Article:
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Naked Lunch @ 50

Anniversary Essays

Edied by Oliver Harris and Ian MacFadyen

Publication Year: 2009

An illustrated, international collection of original essays that combines academic analysis and personal response, to mark the 50th anniversary of William Burroughs’ landmark novel.

Published by: Southern Illinois University Press

Title Page, Copyright, Dedication

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Preface

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pp. xi-xiii

It is a book unlike any other. Famous, infamous, derided, and banned but also recognized as a work of genius. For fifty years, it has tantalized, shocked, baffled, and inspired. It simultaneously holds a significant place in postmodern literature while retaining its iconic, underground allure, resisting diverse critical attempts to define and explain it. It is an aberrant concoction, stylistically brilliant and structurally disorienting, obscene and blasphemous and yet...

Acknowledgments

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pp. xv-xvi

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In Defense of Perversity: Diary Entry, 1958

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pp. 1-3

In a bastard standardized conformist sick society, perversity becomes a force of liberation. Horror and degradation for the professors, guardians of Morality, it is a drop of Holy Spirit, a ray of salvation. One has to hit on the very head. The time has come when the action of the silent wisdom, when the truth takes a form of anarchy, and exaggeration, and negation. This subconscious...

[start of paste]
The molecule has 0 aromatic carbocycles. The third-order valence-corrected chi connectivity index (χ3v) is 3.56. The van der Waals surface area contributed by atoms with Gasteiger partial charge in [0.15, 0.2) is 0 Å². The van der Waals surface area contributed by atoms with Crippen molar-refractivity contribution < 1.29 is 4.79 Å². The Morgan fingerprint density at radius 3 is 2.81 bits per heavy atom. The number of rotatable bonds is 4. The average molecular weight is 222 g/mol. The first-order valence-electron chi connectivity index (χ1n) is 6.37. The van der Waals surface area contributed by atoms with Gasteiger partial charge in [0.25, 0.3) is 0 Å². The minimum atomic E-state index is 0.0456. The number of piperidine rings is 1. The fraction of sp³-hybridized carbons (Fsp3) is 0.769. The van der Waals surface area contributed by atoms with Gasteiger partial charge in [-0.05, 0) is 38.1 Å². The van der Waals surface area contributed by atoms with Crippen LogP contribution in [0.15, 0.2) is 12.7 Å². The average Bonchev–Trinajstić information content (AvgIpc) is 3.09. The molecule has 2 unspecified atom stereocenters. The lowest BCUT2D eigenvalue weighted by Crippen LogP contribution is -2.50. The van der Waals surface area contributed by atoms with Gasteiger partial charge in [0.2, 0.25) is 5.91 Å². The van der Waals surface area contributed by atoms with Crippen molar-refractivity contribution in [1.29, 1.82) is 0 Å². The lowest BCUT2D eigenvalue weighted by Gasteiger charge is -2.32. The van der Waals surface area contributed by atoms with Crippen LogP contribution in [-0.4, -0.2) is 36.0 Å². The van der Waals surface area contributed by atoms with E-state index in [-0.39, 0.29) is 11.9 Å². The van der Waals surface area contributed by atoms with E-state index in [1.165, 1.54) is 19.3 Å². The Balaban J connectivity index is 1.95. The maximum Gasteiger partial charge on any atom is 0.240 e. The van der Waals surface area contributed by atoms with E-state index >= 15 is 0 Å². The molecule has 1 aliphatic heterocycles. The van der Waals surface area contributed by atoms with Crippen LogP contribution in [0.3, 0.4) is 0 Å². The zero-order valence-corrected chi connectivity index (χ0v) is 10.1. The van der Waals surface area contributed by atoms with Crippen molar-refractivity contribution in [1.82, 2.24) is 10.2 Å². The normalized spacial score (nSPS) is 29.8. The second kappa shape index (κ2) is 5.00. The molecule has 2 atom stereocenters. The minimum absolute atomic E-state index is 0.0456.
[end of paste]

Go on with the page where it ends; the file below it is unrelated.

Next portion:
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dossier ONE

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pp. 4-13

We’re in Paris, rue Git-le-Coeur, on the trail of Naked Lunch—looking for clues, checking out the key sites half a century down the line. Oliver frames another shot, attempting to homage a fifty-year-old photograph—but the figure in that picture, William Burroughs, has definitively quit the scene, walking away like his hero John Dillinger in Naked Lunch—“Don’t ever look back, kid . . .” (190). Still, that’s what we’re driven to do, though...

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The Beginnings of “Naked Lunch, an Endless Novel”

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pp. 14-25

The mythology began to circulate and to seduce even before the book itself, starting with Allen Ginsberg’s famous dedication to Howl and Other Poems in October 1956. From this point on, an image of Naked Lunch would always precede the real thing and, for the image-hungry, replace it altogether. Simultaneously, this is an appalling irony and part and parcel of Burroughs’ great work, which is both the genuine article—a one-off, not-to-be-missed revelation of such toxic brilliance and convulsive beauty that it stains the mind and stirs...